Filmmaker, Screenwriter and novelist, Jonathan Lynn’s prolific career spans nearly four decades and includes directing, writing, producing and acting. He has directed numerous films, including “The Fighting Temptations,” “The Whole Nine Yards,” “My Cousin Vinny,” and “Clue.” From 1977 to 1981 he served as Artistic Director of The Cambridge Theatre Company, where he produced more than forty plays, directing twenty of them himself including a Macbeth with Brian Cox that toured both the UK and India, and played a special performance for the Prime Minister,Mrs Gandhi. The 1980’s phenomena “Yes, Minister” and “Yes, Prime Minister,” which Lynn co-created and co-wrote propelled Lynn to fame in his native Great Britain. Also an accomplished actor, his stage performances range from playing Hitler in The Comedy Of The Changing Years at the Royal Court Theatre to Motel The Tailor in the original London cast of Fiddler On The Roof. With Antaeus, Jonathan serves on the Board of Directors, as Chair of the Artistic Advisory Board, and has directed a variety of readings and workshop productions.

October: Dakin MatthewsMATTHEWS_DAKIN

A founding member of the Antaeus Company and has appeared in its productions of The Wood Demon, Of Mice And Men, The Man Who Had All The Luck, Mercadet, The Liar, The Proof of the Promise, and Chekhov x 4.  He is active in professional theatre in Southern California, and has appeared frequently in film and on TV.  He is also a playwright, director, dramaturge, and Shakespeare scholar. Dakin is an Associate Artist of the Old Globe Theatre, a founding member of John Houseman’s Acting Company, former Artistic Director of California Actors Theatre, Berkeley Shakespeare Festival, and the Antaeus Company, and current Artistic Director of Andak Stage Company. He has performed with ACT in San Francisco, the Old Globe in San Diego, the Mark Taper Forum, South Coast Repertory Theatre, specializing in Shakespearean roles. He has appeared in over twenty films and a hundred and fifty television shows, including regular or recurring roles on twelve different series. His handbook on verse-speaking, Shakespeare Spoken Here, has been used in universities and training programs throughout California; he has given masterclasses in Shakespearean acting across the country and has taught and directed in professional training programs at The Juilliard School, American Conservatory Theatre, Cal Arts, and USD/Old Globe.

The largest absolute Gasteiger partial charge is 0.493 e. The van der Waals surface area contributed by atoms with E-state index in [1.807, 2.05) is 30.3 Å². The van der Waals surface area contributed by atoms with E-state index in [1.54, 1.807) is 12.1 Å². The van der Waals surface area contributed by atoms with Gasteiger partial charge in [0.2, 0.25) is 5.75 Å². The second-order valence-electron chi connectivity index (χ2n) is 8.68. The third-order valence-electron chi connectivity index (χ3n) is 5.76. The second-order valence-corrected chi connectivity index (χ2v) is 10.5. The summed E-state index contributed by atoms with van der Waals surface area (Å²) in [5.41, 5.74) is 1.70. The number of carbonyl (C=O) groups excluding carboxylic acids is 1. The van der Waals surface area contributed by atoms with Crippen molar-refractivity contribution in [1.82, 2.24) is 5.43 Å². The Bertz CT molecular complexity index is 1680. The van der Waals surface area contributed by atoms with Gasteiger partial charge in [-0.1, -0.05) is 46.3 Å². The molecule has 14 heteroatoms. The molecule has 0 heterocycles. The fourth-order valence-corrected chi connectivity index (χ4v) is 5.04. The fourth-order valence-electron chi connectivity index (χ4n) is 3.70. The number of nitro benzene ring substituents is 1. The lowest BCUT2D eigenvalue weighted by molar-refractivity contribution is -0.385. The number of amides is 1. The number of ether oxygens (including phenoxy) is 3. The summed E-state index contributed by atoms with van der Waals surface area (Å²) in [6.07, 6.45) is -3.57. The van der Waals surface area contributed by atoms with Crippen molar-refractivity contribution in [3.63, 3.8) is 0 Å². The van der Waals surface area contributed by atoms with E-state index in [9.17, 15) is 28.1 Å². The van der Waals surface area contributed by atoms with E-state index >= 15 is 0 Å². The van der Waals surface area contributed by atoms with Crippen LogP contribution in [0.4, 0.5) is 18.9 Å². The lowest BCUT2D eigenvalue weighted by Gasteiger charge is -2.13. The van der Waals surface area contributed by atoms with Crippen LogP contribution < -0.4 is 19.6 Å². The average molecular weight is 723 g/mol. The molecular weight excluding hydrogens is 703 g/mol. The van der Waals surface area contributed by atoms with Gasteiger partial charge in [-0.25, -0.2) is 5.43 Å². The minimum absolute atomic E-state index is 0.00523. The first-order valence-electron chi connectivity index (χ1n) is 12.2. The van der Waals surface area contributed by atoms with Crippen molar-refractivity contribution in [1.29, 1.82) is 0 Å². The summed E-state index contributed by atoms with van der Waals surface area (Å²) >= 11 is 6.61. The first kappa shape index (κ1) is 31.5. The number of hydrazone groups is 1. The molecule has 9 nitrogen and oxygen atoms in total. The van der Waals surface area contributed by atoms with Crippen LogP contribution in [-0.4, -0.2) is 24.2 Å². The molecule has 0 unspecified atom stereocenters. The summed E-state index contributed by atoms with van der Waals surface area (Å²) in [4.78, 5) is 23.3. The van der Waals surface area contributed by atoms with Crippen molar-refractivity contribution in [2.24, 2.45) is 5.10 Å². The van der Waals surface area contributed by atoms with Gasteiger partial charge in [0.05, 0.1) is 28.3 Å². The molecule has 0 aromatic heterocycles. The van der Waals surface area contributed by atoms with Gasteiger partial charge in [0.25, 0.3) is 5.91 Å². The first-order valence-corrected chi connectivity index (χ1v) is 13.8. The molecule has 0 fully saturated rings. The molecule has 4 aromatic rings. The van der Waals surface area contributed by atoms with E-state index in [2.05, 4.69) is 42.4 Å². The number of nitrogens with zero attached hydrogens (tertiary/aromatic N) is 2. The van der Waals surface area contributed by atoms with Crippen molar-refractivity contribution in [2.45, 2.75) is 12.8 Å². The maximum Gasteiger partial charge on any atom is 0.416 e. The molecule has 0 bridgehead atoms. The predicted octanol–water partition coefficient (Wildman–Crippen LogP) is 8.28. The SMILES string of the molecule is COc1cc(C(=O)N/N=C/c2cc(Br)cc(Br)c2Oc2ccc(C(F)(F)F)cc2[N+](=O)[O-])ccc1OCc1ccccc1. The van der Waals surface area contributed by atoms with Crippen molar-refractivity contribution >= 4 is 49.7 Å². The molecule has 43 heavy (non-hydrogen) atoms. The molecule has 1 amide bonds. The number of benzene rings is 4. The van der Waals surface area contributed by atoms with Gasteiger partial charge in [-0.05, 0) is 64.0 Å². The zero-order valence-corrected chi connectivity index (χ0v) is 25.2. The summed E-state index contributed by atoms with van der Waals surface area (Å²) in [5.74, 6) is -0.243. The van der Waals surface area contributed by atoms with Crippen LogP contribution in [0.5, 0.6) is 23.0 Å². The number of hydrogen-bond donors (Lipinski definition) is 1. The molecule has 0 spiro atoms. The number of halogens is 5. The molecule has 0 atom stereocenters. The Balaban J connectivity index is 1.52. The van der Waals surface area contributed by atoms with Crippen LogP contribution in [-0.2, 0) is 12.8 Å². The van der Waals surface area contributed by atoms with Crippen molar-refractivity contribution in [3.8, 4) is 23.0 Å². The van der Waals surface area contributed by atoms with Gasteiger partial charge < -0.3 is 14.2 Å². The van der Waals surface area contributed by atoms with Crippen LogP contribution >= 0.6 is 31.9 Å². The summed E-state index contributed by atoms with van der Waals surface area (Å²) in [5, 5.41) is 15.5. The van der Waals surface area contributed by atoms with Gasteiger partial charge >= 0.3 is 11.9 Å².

November: Brendon Fox

Brendon Fox_053_A#F426small

Brendon Fox is a consultant and former Associate Producer for L.A. Theatre Works, directing   and producing many acclaimed radio plays for NPR as well as numerous national tours. For Antaeus, he directed one-act in Coward’s Tonight at 8:30

and The Rover with the A2 Company. He has worked as Associate Director at the Old Globe Theatre in San Diego for seven years where he directed An Infinite Ache, Sky Girls, and Much Ado About Nothing (with Billy Campbell and Dana

Delany) among others. Regional directing credits include: Playmakers Repertory, The Pasadena Playhouse, The Weston Theatre Company;  The Julliard School and University of San Diego; Two River Theatre Company, Ravinia Music Festival, Writers Theatre Chicago, Merrimack Rep and Diversionary Theatre. Mr. Fox has directed national tours of The Great Tennessee Monkey Trial (with Ed Asner), Private Lives, and The Prisoner of Second Avenue (with Hector Elizondo) with L.A. Theatre Works.  Mr. Fox has taught and / or directed students at numerous prestigious conservatories around the country.  He holds a BS in Performance Studies at Northwestern University and an MFA in Directing at UCLA.

All Moderators are subject to availability